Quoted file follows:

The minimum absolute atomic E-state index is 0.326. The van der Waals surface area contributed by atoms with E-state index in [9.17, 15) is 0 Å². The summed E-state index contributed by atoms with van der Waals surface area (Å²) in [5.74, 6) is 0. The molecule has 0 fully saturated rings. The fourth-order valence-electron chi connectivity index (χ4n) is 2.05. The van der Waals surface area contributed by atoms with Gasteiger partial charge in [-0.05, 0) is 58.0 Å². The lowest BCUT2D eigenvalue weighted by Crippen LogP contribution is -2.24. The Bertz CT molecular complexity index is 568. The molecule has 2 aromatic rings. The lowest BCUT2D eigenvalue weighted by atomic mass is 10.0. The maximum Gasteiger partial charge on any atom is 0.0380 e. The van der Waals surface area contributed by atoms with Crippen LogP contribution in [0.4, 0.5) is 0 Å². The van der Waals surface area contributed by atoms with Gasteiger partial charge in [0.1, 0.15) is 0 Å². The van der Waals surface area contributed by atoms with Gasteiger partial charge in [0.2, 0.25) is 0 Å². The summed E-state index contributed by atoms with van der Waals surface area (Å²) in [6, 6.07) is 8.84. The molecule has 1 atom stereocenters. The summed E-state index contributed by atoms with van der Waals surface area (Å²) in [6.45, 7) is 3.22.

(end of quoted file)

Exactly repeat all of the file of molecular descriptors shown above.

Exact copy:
The minimum absolute atomic E-state index is 0.326. The van der Waals surface area contributed by atoms with E-state index in [9.17, 15) is 0 Å². The summed E-state index contributed by atoms with van der Waals surface area (Å²) in [5.74, 6) is 0. The molecule has 0 fully saturated rings. The fourth-order valence-electron chi connectivity index (χ4n) is 2.05. The van der Waals surface area contributed by atoms with Gasteiger partial charge in [-0.05, 0) is 58.0 Å². The lowest BCUT2D eigenvalue weighted by Crippen LogP contribution is -2.24. The Bertz CT molecular complexity index is 568. The molecule has 2 aromatic rings. The lowest BCUT2D eigenvalue weighted by atomic mass is 10.0. The maximum Gasteiger partial charge on any atom is 0.0380 e. The van der Waals surface area contributed by atoms with Crippen LogP contribution in [0.4, 0.5) is 0 Å². The van der Waals surface area contributed by atoms with Gasteiger partial charge in [0.1, 0.15) is 0 Å². The van der Waals surface area contributed by atoms with Gasteiger partial charge in [0.2, 0.25) is 0 Å². The summed E-state index contributed by atoms with van der Waals surface area (Å²) in [6, 6.07) is 8.84. The molecule has 1 atom stereocenters. The summed E-state index contributed by atoms with van der Waals surface area (Å²) in [6.45, 7) is 3.22.